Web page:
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Can someone please explain a few things?

This is a discussion on Can someone please explain a few things? within the C Programming forums, part of the General Programming Boards category; I have added in comments on the parts that I don't quite understand. Please any links and/or information you find ...

  1. #1
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    Can someone please explain a few things?

    I have added in comments on the parts that I don't quite understand. Please any links and/or information you find relevant to my questions. Don't point me to a link on pointers, I know what they are, just don't understand some situations they are used in. I would love to have these two questions answered, they really bother me.

    Code:
    #include<stdio.h>
    
    
    	int main()
    	{
    		int *ptr_one;
    
    
    		ptr_one = (int *)malloc(sizeof(int)); //Why has this been type-casted? 
    
    
    		if (ptr_one == 0)
    		{
    			printf("ERROR: Out of memory\n");
    			return 1;
    		}
    
    
    		*ptr_one = 25; //Why do these have to have the asterisk in-front?
    		printf("%d\n", *ptr_one);
    
    
    		free(ptr_one);
            getchar();
            
    		return 0;
    	}

  2. #2
    C++ Witch laserlight's Avatar
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    Quote Originally Posted by inu11byte
    Why has this been type-casted?
    Maybe for compatibility with C++. It is unnecessary to cast void* to int* in C since the conversion is implicit.

    Quote Originally Posted by inu11byte
    Why do these have to have the asterisk in-front?
    Since you know what pointers are, the answer to this question is obvious
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    Quote Originally Posted by laserlight View Post
    Maybe for compatibility with C++. It is unnecessary to cast void* to int* in C since the conversion is implicit.


    Since you know what pointers are, the answer to this question is obvious
    Lol, nicely played. But seriously, why did they put the asterisk there? I can't find why they programmer did that. I thought you only needed it there to declare a variable as a pointer.

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    C++ Witch laserlight's Avatar
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    Quote Originally Posted by inu11byte
    But seriously, why did they put the asterisk there? I can't find why they programmer did that. I thought you only needed it there to declare a variable as a pointer.
    Oh. I actually was serious when I said that it was obvious: think, if you have a pointer that points to an object, how do you get to that object through the pointer such that you can say, print the object or change it?
    inu11byte likes this.
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  5. #5
    Registered User camel-man's Avatar
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    * dereferences your pointer, all it means is take what the pointer is pointing to.

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    Quote Originally Posted by laserlight View Post
    Maybe for compatibility with C++. It is unnecessary to cast void* to int* in C since the conversion is implicit.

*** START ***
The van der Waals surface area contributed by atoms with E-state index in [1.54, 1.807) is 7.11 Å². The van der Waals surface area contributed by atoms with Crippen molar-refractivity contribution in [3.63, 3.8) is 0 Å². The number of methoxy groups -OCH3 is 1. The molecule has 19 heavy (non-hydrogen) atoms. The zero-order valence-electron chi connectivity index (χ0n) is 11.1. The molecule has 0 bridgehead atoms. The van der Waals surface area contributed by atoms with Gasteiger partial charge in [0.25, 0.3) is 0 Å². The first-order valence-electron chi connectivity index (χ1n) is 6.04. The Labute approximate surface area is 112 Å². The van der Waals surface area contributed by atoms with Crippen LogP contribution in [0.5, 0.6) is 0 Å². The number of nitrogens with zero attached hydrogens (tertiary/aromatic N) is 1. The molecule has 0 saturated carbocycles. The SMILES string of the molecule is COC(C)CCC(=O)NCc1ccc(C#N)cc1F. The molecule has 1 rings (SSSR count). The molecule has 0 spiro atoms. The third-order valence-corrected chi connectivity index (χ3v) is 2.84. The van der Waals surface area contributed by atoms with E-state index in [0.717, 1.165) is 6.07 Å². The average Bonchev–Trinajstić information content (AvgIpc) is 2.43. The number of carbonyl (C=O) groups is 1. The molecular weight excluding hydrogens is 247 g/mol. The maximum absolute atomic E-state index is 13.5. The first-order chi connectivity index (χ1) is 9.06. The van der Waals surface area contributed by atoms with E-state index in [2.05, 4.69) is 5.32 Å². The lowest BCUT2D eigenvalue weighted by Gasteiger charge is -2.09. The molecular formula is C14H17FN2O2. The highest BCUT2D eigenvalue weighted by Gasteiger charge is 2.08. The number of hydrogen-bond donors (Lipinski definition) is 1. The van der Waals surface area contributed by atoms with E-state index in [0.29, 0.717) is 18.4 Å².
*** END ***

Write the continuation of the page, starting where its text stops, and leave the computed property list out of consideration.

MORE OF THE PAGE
<stdlib.h> has not been #include'd in the original post, so the code would also not compile as C without the type conversion (aka cast). The type conversion is therefore being inappropriately used to stop the compiler complaining about an error by the programmer, and the code "as is" gives undefined behaviour.
    Right 98% of the time, and don't care about the other 3%.

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    Quote Originally Posted by inu11byte View Post
    Lol, nicely played. But seriously, why did they put the asterisk there? I can't find why they programmer did that. I thought you only needed it there to declare a variable as a pointer.
    My understanding is after declaring the pointer variable, it works like this:

    *ptr1=25; This means change VALUE AT the memory location pointed to by ptr1 to 25.

    ptr1=25; This means CHANGE MEMORY LOCATION POINTED AT to 25;

  8. #8
    Algorithm Dissector iMalc's Avatar
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    Quote Originally Posted by A34Chris View Post
    My understanding is after declaring the pointer variable, it works like this:

    *ptr1=25; This means change VALUE AT the memory location pointed to by ptr1 to 25.

    ptr1=25; This means CHANGE MEMORY LOCATION POINTED AT to 25;
    Yes that would be correct.
    Note that it makes no sense to set a pointer equal to 25. That isn't anywhere you can read or write from in a modern PC.

    Code:
    *ptr_one = 25;
    
    // is the same as:
    
    ptr_one[0] = 25;
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    Quote Originally Posted by A34Chris View Post
    My understanding is after declaring the pointer variable, it works like this:

    *ptr1=25; This means change VALUE AT the memory location pointed to by ptr1 to 25.

    ptr1=25; This means CHANGE MEMORY LOCATION POINTED AT to 25;
    I thought the second example had to have an ampersand (&) at the front.

  10. #10
    C++ Witch laserlight's Avatar
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    Quote Originally Posted by inu11byte
    I thought the second example had to have an ampersand (&) at the front.
    It is treating 25 as an address, hence iMalc's observation in post #8. Anyway, using the address-of operator & here would not work because you cannot take the address of an integer literal.
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    I found my answer. Binky Pointer Fun Video
    Thanks to everyone that helped.

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